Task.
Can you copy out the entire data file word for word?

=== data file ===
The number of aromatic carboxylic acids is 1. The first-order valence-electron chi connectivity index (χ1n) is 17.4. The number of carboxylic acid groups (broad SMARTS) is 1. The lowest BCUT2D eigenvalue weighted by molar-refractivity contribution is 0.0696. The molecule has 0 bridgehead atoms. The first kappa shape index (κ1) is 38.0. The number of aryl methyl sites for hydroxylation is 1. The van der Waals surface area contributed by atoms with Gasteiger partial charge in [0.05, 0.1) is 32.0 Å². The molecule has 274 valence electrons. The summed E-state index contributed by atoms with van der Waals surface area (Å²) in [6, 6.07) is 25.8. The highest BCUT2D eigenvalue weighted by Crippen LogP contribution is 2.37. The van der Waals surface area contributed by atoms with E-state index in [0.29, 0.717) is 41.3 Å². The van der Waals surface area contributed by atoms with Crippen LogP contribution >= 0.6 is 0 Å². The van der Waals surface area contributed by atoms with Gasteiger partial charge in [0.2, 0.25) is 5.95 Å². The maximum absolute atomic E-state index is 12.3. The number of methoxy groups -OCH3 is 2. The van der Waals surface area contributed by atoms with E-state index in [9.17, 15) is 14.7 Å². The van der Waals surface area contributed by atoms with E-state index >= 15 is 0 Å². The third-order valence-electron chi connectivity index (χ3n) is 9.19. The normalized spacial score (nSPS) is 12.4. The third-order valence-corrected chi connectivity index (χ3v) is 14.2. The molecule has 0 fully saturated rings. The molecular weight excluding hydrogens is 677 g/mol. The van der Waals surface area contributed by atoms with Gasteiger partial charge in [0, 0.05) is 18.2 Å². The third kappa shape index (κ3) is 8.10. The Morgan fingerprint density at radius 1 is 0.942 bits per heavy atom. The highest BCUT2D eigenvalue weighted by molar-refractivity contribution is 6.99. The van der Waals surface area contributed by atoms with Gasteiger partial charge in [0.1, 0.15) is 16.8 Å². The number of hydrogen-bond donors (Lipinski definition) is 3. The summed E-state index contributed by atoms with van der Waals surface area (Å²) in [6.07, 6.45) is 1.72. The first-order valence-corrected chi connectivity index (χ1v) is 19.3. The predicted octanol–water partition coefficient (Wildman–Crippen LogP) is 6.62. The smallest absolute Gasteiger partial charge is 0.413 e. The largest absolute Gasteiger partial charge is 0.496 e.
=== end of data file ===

The number of aromatic carboxylic acids is 1. The first-order valence-electron chi connectivity index (χ1n) is 17.4. The number of carboxylic acid groups (broad SMARTS) is 1. The lowest BCUT2D eigenvalue weighted by molar-refractivity contribution is 0.0696. The molecule has 0 bridgehead atoms. The first kappa shape index (κ1) is 38.0. The number of aryl methyl sites for hydroxylation is 1. The van der Waals surface area contributed by atoms with Gasteiger partial charge in [0.05, 0.1) is 32.0 Å². The molecule has 274 valence electrons. The summed E-state index contributed by atoms with van der Waals surface area (Å²) in [6, 6.07) is 25.8. The highest BCUT2D eigenvalue weighted by Crippen LogP contribution is 2.37. The van der Waals surface area contributed by atoms with E-state index in [0.29, 0.717) is 41.3 Å². The van der Waals surface area contributed by atoms with Crippen LogP contribution >= 0.6 is 0 Å². The van der Waals surface area contributed by atoms with Gasteiger partial charge in [0.2, 0.25) is 5.95 Å². The maximum absolute atomic E-state index is 12.3. The number of methoxy groups -OCH3 is 2. The van der Waals surface area contributed by atoms with E-state index in [9.17, 15) is 14.7 Å². The van der Waals surface area contributed by atoms with E-state index >= 15 is 0 Å². The third-order valence-electron chi connectivity index (χ3n) is 9.19. The normalized spacial score (nSPS) is 12.4. The third-order valence-corrected chi connectivity index (χ3v) is 14.2. The molecule has 0 fully saturated rings. The molecular weight excluding hydrogens is 677 g/mol. The van der Waals surface area contributed by atoms with Gasteiger partial charge in [0, 0.05) is 18.2 Å². The third kappa shape index (κ3) is 8.10. The Morgan fingerprint density at radius 1 is 0.942 bits per heavy atom. The highest BCUT2D eigenvalue weighted by molar-refractivity contribution is 6.99. The van der Waals surface area contributed by atoms with Gasteiger partial charge in [0.1, 0.15) is 16.8 Å². The number of hydrogen-bond donors (Lipinski definition) is 3. The summed E-state index contributed by atoms with van der Waals surface area (Å²) in [6.07, 6.45) is 1.72. The first-order valence-corrected chi connectivity index (χ1v) is 19.3. The predicted octanol–water partition coefficient (Wildman–Crippen LogP) is 6.62. The smallest absolute Gasteiger partial charge is 0.413 e. The largest absolute Gasteiger partial charge is 0.496 e.